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At one of my recent talks in New York about AI in the supply chain, one of the key questions that came up was “Are you talking about robots?”
You see, AI has been romanticized into this abstract term that conjures images of walking robots doing your household chores while you just sit back and relax.
But what does it really mean, and where did the term actually come from? Artificial intelligence encompasses the new paradigm of machine learning and big data processes that enable you to get predictive insights from a combination of historical amounts of preexisting data processes and real-time observations. To get to true AI, you need to train large amounts of data sets (both historical and real-time), achieve some baseline, enable deep learning with incremental information, and begin to uncover predictive value.
AI typically works in tandem with the Internet of Things (IOT), which includes devices like wearables and connected home gadgets. Simple put, IoT collects the information, but AI is the engine that will power analytics and decision-making from that information.
IoT connects disparate devices, such as wearables, and can scale to connect a nearly unlimited number of devices, continuously streaming data. AI processes data, makes inferences about this data, and ultimately enables recommendations in real time.
Let’s look at some examples from the insurance industry
When I was at Humana, around 2012, one of the projects we worked on was with seniors (65+) living in their own homes. We wanted to understand how to reduce the incidence of falls and predict the likelihood of a need for emergency services. We needed to do this in real time so we could act beforehand, improving the seniors’ health status and saving costs. Armed with pre-existing claims data, we needed to understand the baseline — e.g., the typical activities that occur in the home. Here IoT devices came into play through the use of mobile sensors.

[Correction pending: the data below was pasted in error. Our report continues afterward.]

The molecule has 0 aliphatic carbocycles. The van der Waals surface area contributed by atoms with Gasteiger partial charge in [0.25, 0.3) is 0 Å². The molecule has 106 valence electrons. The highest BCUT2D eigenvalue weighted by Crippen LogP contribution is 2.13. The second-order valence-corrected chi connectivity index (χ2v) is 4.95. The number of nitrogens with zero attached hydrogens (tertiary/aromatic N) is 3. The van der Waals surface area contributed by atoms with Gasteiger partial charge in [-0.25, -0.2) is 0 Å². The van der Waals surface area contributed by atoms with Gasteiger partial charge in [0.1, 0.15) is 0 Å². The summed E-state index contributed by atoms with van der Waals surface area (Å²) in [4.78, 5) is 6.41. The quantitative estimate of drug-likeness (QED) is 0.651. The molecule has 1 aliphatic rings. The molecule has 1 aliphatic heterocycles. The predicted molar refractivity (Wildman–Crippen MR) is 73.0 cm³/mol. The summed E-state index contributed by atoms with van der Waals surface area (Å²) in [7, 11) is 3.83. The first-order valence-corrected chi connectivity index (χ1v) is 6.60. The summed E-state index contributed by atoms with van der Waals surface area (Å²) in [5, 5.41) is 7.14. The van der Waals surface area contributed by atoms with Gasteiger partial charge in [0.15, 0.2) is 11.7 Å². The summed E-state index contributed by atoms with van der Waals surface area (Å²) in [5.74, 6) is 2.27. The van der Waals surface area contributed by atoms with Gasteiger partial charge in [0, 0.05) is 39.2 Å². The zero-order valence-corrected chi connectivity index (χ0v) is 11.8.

With the permission of the seniors, we installed multiple mobile sensors in the home, particularly in areas such as the kitchen, bathrooms, and living room. These sensors started by collecting a baseline of biometric data in the rooms over a period of time, then stored the data in the cloud in real time. To facilitate deep learning (which is a form of AI), pre-existing data from previous insurance claims was analyzed side by side with the real-time data. This made it easy to spot exceptions and to act on them and provided the insights to predict the probability of an emergency event before it occurred.
A second example, also from the insurance industry, took place around 2006. We were creating the early warning system for a technology assessment. Medical devices are expensive and are not always effective. So typically, a cost-benefit analysis is necessary to justify their use relative to other options. For example, weight-loss surgery may cost $10,000, but it’s still experimental, especially when you consider the patient and their health status. It has not achieved an efficacy relative to its cost.
Ultimately, we needed to predict that a patient will seek to explore the procedure relative to alternative options, understand how effective such a procedure will be based on health status, and know the provider pricing benchmarks for efficient contracting. Armed with millions of claims data (historical) on such procedures, some of which included the data from wearables (pedometers, fitness trackers data), combined with real-time electronic adjudication (real-time payments), and provider office visits observations, we were able to begin to automate the recommendation process for alternatives to weight loss surgery
Many of these advancements in AI come from an Artificial Neural Network (or ANN). Inspired by the human brain, it loosely models the way a biological brain solves problems, with systems that can self-learn and train themselves, rather than responding to programming. With a neural network, algorithms are trained by humans first. Over time, the algorithms begin to making their own assumptions, relying less on human trainers, and solving complex problems.
In the end, IoT is not enough. There has to be an added intelligence, an AI, that seeks to solve problems and not just process data or provide a dashboard. There has to be data and action.
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